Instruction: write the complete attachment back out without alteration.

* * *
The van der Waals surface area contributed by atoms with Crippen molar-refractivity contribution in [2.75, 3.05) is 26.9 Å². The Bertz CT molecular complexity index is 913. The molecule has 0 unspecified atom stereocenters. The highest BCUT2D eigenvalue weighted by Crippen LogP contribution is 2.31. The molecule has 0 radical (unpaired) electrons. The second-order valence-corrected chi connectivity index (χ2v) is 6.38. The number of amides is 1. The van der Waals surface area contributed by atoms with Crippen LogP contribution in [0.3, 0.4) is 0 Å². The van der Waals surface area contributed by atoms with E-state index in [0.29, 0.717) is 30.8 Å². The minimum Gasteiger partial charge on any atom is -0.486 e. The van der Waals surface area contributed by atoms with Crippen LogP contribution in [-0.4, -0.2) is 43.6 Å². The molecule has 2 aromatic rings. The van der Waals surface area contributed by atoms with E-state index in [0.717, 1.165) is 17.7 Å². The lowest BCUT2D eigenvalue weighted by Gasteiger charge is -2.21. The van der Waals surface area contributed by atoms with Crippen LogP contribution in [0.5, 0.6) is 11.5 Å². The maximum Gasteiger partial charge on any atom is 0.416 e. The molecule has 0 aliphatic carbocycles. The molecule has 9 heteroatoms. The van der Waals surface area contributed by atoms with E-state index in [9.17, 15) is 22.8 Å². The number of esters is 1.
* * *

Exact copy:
The van der Waals surface area contributed by atoms with Crippen molar-refractivity contribution in [2.75, 3.05) is 26.9 Å². The Bertz CT molecular complexity index is 913. The molecule has 0 unspecified atom stereocenters. The highest BCUT2D eigenvalue weighted by Crippen LogP contribution is 2.31. The molecule has 0 radical (unpaired) electrons. The second-order valence-corrected chi connectivity index (χ2v) is 6.38. The number of amides is 1. The van der Waals surface area contributed by atoms with Crippen LogP contribution in [0.3, 0.4) is 0 Å². The van der Waals surface area contributed by atoms with E-state index in [0.29, 0.717) is 30.8 Å². The minimum Gasteiger partial charge on any atom is -0.486 e. The van der Waals surface area contributed by atoms with Crippen LogP contribution in [-0.4, -0.2) is 43.6 Å². The molecule has 2 aromatic rings. The van der Waals surface area contributed by atoms with E-state index in [0.717, 1.165) is 17.7 Å². The lowest BCUT2D eigenvalue weighted by Gasteiger charge is -2.21. The van der Waals surface area contributed by atoms with Crippen LogP contribution in [0.5, 0.6) is 11.5 Å². The maximum Gasteiger partial charge on any atom is 0.416 e. The molecule has 0 aliphatic carbocycles. The molecule has 9 heteroatoms. The van der Waals surface area contributed by atoms with E-state index in [9.17, 15) is 22.8 Å². The number of esters is 1.